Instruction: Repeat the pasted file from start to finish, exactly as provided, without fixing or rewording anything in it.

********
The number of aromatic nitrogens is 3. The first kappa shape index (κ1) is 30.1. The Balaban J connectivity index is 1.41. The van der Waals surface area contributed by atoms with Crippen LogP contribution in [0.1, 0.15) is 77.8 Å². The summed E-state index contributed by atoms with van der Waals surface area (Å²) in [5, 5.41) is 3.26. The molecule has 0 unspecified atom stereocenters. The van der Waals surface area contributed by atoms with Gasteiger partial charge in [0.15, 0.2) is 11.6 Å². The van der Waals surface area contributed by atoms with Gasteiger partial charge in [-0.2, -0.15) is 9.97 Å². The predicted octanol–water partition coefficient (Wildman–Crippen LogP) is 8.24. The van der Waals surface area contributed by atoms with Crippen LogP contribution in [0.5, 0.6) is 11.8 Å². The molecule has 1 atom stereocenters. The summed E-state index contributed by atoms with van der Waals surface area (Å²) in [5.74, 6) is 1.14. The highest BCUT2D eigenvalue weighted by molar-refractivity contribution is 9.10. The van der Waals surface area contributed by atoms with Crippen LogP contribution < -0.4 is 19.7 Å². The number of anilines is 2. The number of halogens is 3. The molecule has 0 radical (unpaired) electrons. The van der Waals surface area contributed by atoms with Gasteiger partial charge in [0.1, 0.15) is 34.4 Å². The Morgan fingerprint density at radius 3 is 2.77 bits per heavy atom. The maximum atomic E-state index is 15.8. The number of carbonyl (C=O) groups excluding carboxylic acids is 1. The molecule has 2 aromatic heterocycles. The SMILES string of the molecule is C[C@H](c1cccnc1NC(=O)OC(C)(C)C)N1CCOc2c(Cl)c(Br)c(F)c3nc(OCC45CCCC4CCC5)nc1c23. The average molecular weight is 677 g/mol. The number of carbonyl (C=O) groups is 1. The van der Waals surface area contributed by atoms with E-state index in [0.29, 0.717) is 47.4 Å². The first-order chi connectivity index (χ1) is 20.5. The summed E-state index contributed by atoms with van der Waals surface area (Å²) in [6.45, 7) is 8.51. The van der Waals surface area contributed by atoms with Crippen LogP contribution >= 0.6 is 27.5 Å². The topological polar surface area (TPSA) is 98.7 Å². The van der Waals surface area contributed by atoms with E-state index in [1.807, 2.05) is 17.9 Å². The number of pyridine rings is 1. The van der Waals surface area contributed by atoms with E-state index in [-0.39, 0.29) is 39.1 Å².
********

The number of aromatic nitrogens is 3. The first kappa shape index (κ1) is 30.1. The Balaban J connectivity index is 1.41. The van der Waals surface area contributed by atoms with Crippen LogP contribution in [0.1, 0.15) is 77.8 Å². The summed E-state index contributed by atoms with van der Waals surface area (Å²) in [5, 5.41) is 3.26. The molecule has 0 unspecified atom stereocenters. The van der Waals surface area contributed by atoms with Gasteiger partial charge in [0.15, 0.2) is 11.6 Å². The van der Waals surface area contributed by atoms with Gasteiger partial charge in [-0.2, -0.15) is 9.97 Å². The predicted octanol–water partition coefficient (Wildman–Crippen LogP) is 8.24. The van der Waals surface area contributed by atoms with Crippen LogP contribution in [0.5, 0.6) is 11.8 Å². The molecule has 1 atom stereocenters. The summed E-state index contributed by atoms with van der Waals surface area (Å²) in [5.74, 6) is 1.14. The highest BCUT2D eigenvalue weighted by molar-refractivity contribution is 9.10. The van der Waals surface area contributed by atoms with Crippen LogP contribution < -0.4 is 19.7 Å². The number of anilines is 2. The number of halogens is 3. The molecule has 0 radical (unpaired) electrons. The van der Waals surface area contributed by atoms with Gasteiger partial charge in [0.1, 0.15) is 34.4 Å². The Morgan fingerprint density at radius 3 is 2.77 bits per heavy atom. The maximum atomic E-state index is 15.8. The number of carbonyl (C=O) groups excluding carboxylic acids is 1. The molecule has 2 aromatic heterocycles. The SMILES string of the molecule is C[C@H](c1cccnc1NC(=O)OC(C)(C)C)N1CCOc2c(Cl)c(Br)c(F)c3nc(OCC45CCCC4CCC5)nc1c23. The average molecular weight is 677 g/mol. The number of carbonyl (C=O) groups is 1. The van der Waals surface area contributed by atoms with E-state index in [0.29, 0.717) is 47.4 Å². The first-order chi connectivity index (χ1) is 20.5. The summed E-state index contributed by atoms with van der Waals surface area (Å²) in [6.45, 7) is 8.51. The van der Waals surface area contributed by atoms with Crippen LogP contribution >= 0.6 is 27.5 Å². The topological polar surface area (TPSA) is 98.7 Å². The van der Waals surface area contributed by atoms with E-state index in [1.807, 2.05) is 17.9 Å². The number of pyridine rings is 1. The van der Waals surface area contributed by atoms with E-state index in [-0.39, 0.29) is 39.1 Å².